Wednesday, November 18, 2009

Arequipa Tuesday

Our second day of school went well. Not as exhausting as the first day. After class we had lunch and were going to go on a tour of a cathedral but Tiffany was feeling sick so we changed plans. I think she is a day or 2 behind my illness which I hope is on the way out. Before anyone asks, no diarrhea involved.

I went with Marta to the central market which was quite an adventure. First we jumped on a combi which is either a large van or a small bus, I´m not sure which. It only stops for a few seconds so you have to be quick. The seats are made for people 4 feet tall or less and it can get very cramped with people standing in the aisle. From school kids to men in suits to grandmas. When you get off you hand a coin to the guy who stands in the door. He´ll give you change. No matter how far you ride, it´s 70 centimos, about 23 cents. We got off and walked to Mama´s house and after walking a block or so, very slowly and then caught a cab to the market.

This apparently the biggest market in the whole city and I beleive it. It seemed about 5 times bigger than Super Walmart. There are differnt sections for everthing you could imagine but all individually run stalls. There are sections for meat, vegetables, fruit, grains, shampoo and soap, pirated movies, shoes, clothes, cooking supplies, liquor and tons of other things. I saw raw meat hanging, sheep heads, white potatos that had been dried, salted and frozen in the Andes, white meat that had undergone the same process. Apparently this is how the incans were able to preserve food for long periods and is still popular today.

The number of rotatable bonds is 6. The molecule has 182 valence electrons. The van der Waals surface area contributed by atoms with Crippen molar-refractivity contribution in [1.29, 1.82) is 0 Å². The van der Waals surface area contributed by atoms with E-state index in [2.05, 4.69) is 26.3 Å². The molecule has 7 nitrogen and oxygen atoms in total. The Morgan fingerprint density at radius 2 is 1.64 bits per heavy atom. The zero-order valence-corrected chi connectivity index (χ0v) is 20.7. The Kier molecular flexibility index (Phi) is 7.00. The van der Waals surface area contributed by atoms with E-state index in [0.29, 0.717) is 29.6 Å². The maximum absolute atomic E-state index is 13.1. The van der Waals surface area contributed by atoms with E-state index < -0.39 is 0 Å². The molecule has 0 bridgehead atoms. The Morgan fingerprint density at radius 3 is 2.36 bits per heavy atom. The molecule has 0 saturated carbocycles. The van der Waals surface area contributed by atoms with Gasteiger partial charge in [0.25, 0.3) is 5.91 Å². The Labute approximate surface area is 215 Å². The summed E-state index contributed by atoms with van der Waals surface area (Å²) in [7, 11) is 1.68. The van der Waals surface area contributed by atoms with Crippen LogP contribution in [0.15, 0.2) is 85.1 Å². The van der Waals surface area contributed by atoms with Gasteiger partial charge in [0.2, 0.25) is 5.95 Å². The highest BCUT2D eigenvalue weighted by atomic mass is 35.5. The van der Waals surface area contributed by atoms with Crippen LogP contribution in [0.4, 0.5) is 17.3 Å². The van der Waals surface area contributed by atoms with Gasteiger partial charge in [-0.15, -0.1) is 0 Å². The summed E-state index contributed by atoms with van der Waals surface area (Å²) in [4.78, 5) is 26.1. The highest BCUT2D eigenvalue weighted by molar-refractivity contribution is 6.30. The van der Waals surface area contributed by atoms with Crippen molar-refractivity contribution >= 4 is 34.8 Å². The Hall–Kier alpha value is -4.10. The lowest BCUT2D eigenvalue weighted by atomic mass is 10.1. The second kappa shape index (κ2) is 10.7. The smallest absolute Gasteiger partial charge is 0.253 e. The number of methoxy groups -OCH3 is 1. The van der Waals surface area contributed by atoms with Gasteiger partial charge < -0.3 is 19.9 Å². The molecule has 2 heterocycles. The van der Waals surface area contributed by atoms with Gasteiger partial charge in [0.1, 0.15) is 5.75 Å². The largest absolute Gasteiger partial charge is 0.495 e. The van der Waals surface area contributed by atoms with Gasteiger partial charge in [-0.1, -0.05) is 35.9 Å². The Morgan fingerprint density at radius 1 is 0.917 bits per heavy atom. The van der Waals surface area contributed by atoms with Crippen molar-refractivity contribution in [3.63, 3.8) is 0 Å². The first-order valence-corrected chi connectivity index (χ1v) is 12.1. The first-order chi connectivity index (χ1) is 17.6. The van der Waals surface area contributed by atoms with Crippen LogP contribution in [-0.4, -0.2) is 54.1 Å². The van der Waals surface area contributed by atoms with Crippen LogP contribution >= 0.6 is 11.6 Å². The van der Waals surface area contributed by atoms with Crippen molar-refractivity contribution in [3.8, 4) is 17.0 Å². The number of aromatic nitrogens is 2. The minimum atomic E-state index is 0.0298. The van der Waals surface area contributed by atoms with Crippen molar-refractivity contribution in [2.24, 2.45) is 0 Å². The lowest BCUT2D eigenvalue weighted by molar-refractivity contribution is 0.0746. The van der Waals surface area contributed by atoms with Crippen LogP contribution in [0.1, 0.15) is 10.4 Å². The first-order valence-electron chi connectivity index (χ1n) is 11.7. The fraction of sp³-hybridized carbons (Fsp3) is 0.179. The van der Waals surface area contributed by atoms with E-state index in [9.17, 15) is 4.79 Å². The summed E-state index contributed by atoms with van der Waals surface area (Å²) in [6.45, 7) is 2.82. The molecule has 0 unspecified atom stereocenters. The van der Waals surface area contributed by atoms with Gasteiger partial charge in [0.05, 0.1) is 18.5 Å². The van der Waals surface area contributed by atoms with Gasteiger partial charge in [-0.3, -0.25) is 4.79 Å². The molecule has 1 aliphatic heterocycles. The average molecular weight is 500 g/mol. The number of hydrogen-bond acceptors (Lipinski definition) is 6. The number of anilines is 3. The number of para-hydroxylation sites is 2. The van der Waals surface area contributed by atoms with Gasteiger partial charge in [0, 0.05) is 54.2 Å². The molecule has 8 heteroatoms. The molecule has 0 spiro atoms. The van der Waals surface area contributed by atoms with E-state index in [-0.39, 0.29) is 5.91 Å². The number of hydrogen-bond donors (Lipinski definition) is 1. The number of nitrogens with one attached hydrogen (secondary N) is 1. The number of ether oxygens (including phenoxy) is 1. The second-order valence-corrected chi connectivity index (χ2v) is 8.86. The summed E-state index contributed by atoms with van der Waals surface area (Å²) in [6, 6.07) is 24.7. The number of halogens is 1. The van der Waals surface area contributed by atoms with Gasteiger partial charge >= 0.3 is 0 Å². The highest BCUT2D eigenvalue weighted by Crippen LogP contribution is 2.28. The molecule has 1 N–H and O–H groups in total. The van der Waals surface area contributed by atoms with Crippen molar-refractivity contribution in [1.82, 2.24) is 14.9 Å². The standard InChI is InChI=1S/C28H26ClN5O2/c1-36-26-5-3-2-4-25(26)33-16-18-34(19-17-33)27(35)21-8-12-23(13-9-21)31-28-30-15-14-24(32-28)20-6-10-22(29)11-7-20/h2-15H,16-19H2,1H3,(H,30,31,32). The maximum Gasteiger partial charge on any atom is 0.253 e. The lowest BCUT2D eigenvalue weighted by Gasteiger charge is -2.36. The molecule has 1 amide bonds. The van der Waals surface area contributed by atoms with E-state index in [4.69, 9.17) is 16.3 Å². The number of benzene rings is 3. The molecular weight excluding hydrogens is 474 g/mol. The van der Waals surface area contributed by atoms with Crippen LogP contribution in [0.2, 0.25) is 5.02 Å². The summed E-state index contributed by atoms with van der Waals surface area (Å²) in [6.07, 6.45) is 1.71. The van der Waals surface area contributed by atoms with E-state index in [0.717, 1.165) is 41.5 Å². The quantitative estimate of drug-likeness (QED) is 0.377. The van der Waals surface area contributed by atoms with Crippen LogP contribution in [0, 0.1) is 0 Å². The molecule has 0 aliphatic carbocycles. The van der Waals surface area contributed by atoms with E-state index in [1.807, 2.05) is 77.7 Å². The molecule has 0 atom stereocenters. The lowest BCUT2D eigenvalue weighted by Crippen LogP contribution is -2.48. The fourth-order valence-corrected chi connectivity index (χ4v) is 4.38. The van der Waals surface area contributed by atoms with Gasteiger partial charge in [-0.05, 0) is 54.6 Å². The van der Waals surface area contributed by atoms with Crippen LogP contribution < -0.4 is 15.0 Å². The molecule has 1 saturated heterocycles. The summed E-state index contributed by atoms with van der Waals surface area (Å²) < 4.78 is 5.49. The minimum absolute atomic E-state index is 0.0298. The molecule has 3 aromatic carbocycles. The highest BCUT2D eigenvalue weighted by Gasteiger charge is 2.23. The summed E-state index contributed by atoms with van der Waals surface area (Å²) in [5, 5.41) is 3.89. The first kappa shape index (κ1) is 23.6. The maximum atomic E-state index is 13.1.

We got everything Mama wanted and I carried the progressively heavy bags. Once she was done, Marta and I shopped for the things she needed and then I got the ingredients for the pisco sour, the drink that peru is known for. I also had marta pick out five or six fruits unique to this region.

So, after another cab ride back to Mama´s house, we finally headed back to Marta´s. Tiff was feeling a bit better and shortly after, Jorwerd made us some pisco sours and another drink called cocktail de algarrobina. Both are pretty sweet drinks with a base of pisco which is a grape based liquor. The algarrobina is a tree based syrup that looks and smells like molasses.

The kitchen is on the roof and is open to the air. Having a very consistent temperature has its advantages. It hardly ever rains so most roofs are flat and are used as extra living space. The stove, sink and washing machine are all on the roof.

We had dinner late then bed. It is customary to eat dinner(la cena)late, usually around 8 or 9. Almuerzo is the biggest meal of the day and it is usually eaten around 4 or so.


  1. Those pisco sours should keep you healthy!


  2. I visited one of those markets when I was in Barcelona last fall... makes me hungry just thinking about it. It wasn't nearly as big as the one you visited, but the same type of layout -- a big warehouse with individual stalls selling "specialty" items (like slabs of raw meat). Very cool.

  3. Hola, mi hermano! I'm thrilled you're enjoying your adventure. Great posts, great pics -- and I learned that the pisco sour is Peruvian! Cool!

  4. Update on Chloe: She is very much at home here, and has integrated into our admittedly overpopulated animal house. She sleeps in between Terry's legs every night which prevents him from rolling onto his back and snoring, so I'm sleeping very well. She seems to be particularly attached to him. Maybe it's because he bought her a chewie bone as big as his leg.